State-of-the-art information technology monitors risk exposures, and creates feedback loops consistent with the architecture of the organization. The governing fiduciaries get the total fund oversight information they need. The managing fiduciaries get the business unit information they need. The operating fiduciaries (internal and/or external) get the individual portfolio level information they need.

All this is not just a vacuous recitation of organization design principles. Our research shows that pension funds which build strong organizations really are more likely to enjoy superior investment results. The reverse is also true. Pension funds which do not explicitly organize to create value for stakeholders are more likely to actually suffer poor investment results. They tend to pay too much for too little.

Specifically, we have found that well-governed and managed DB pension fund organizations outperform poorly governed and managed ones by 90 bps. per annum, all else equal. This research is documented in an article in AIMR's own Financial Analysts Journal ("Improving Pension Fund Performance," Keith Ambachtsheer, Ronald Capelle, Tom Scheibelhut, Financial Analysts Journal, November/December 1998).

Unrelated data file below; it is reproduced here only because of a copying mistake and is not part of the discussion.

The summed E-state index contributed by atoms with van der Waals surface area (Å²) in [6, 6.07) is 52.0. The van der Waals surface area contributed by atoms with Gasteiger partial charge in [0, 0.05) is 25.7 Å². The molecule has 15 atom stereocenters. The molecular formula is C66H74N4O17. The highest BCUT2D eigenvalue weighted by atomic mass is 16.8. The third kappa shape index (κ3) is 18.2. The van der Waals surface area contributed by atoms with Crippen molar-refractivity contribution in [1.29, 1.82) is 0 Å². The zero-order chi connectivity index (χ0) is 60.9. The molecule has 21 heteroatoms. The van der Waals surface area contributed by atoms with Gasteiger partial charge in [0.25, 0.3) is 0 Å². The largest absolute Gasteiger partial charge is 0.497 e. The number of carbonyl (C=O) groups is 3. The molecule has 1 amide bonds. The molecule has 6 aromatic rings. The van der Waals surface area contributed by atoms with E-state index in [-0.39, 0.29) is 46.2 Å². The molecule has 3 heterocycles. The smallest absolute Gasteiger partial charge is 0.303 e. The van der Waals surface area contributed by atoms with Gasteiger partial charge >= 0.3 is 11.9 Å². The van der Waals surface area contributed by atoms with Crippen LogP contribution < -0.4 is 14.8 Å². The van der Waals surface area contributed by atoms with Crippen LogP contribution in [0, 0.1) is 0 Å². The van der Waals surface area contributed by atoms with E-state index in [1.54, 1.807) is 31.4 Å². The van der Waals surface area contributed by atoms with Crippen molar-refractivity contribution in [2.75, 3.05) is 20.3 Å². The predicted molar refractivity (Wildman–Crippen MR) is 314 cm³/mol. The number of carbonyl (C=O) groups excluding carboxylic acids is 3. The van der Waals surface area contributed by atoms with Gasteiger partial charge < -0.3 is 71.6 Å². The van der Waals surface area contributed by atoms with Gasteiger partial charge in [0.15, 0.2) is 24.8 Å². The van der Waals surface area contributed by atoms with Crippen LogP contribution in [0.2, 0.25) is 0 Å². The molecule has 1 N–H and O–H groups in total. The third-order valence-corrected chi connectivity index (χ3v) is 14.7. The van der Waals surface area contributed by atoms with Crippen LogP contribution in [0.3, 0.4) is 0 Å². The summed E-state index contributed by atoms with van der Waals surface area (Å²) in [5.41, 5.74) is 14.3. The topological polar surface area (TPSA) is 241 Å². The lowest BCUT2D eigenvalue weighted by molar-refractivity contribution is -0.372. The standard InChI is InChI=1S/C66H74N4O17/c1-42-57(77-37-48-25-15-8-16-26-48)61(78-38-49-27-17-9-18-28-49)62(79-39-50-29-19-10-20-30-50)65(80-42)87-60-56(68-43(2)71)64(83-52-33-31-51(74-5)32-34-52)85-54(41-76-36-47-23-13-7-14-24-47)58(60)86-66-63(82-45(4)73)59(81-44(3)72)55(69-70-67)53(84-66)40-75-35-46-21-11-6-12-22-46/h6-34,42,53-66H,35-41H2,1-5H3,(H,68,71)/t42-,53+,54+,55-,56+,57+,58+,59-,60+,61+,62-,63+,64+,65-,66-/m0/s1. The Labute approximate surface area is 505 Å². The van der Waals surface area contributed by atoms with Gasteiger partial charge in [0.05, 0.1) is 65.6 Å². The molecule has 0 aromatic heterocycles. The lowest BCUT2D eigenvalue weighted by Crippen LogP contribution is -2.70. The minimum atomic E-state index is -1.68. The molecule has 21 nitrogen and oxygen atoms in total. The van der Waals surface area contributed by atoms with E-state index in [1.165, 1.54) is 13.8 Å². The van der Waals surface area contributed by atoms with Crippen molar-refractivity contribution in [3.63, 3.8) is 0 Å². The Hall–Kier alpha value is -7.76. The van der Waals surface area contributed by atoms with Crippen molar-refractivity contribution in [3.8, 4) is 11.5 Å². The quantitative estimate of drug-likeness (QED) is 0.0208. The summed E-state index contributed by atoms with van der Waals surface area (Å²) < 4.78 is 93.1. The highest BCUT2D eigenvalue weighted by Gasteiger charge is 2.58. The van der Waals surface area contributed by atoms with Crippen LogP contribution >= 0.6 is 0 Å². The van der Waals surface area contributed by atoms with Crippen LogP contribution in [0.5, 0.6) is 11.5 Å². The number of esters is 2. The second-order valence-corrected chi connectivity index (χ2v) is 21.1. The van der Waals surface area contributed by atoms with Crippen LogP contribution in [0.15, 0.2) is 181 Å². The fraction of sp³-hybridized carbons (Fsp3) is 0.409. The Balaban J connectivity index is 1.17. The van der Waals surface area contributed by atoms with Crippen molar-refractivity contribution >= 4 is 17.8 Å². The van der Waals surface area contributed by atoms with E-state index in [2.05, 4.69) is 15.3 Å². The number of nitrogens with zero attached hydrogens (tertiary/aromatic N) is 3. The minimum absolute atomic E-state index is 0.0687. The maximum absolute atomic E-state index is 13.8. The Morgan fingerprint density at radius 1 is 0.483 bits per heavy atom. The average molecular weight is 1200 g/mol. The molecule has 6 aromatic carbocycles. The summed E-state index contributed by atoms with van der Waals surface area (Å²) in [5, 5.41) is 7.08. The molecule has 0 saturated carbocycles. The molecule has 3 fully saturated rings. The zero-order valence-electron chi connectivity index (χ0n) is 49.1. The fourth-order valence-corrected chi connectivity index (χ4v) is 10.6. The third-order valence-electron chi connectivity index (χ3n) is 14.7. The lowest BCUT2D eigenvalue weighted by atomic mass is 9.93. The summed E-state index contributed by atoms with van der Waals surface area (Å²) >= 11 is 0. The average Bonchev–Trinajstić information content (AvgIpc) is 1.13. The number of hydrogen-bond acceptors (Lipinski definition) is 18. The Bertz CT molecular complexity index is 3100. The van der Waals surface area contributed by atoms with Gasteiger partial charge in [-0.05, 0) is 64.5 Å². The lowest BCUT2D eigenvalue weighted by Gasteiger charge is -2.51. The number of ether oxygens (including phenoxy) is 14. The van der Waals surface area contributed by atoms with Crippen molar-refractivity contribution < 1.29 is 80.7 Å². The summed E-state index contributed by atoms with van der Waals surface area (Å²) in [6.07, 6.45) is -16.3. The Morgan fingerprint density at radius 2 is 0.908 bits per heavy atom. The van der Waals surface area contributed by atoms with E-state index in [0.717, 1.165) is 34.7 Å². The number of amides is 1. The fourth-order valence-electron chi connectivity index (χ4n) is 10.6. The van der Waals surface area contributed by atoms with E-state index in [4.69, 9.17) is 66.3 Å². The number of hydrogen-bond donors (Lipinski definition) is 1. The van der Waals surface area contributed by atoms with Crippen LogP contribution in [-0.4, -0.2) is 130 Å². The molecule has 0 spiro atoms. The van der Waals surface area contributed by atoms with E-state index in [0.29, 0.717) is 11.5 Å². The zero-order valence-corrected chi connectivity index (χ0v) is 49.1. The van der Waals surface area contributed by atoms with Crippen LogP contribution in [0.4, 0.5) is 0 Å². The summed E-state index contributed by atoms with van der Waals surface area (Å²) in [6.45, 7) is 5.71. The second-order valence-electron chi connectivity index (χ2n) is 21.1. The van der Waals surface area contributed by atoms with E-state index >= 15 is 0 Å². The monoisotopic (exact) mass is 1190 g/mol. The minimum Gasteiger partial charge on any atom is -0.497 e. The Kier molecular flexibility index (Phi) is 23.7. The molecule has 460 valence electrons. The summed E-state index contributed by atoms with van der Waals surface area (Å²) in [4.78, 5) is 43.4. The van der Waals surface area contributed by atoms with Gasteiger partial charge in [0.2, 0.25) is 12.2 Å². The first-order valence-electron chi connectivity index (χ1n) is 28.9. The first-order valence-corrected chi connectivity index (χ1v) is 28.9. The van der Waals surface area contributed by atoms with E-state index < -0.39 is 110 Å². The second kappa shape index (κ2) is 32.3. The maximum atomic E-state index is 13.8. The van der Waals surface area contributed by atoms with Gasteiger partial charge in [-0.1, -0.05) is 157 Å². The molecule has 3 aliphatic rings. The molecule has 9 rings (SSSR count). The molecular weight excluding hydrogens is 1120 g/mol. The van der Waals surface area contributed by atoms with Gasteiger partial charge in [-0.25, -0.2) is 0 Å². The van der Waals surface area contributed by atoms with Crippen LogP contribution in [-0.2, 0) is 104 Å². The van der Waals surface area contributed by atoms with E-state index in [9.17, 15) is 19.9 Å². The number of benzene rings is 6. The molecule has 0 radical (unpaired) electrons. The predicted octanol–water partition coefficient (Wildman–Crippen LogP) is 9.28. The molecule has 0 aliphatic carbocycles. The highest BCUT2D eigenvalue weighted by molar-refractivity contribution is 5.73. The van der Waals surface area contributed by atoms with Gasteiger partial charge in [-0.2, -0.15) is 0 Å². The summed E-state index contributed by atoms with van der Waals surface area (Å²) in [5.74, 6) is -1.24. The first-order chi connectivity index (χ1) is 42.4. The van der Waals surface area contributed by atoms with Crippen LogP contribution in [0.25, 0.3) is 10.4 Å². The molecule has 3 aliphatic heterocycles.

From Pension Funds to Mutual Funds

If pension fund stakeholders fall prey to poor investment results because their governing fiduciaries have not built strong 'buy-side' organizations, what about mutual fund unit-holders? The poor performance potential here is even greater. Why? Because the directors of mutual funds do not have the option to create their own strong 'buy-side' organizations.

By design, they must use the investment management and research services of the 'sell-side' advisory organization which created and markets the funds the directors are supposed to govern. The management of these advisory organizations typically have mixed allegiances. On the one hand, they really would like to create value for their unit- holders. On the other, they are expected to create value for the owners of the advisory organization even more. Unfortunately, the financial interests of the former and the latter do not always coincide.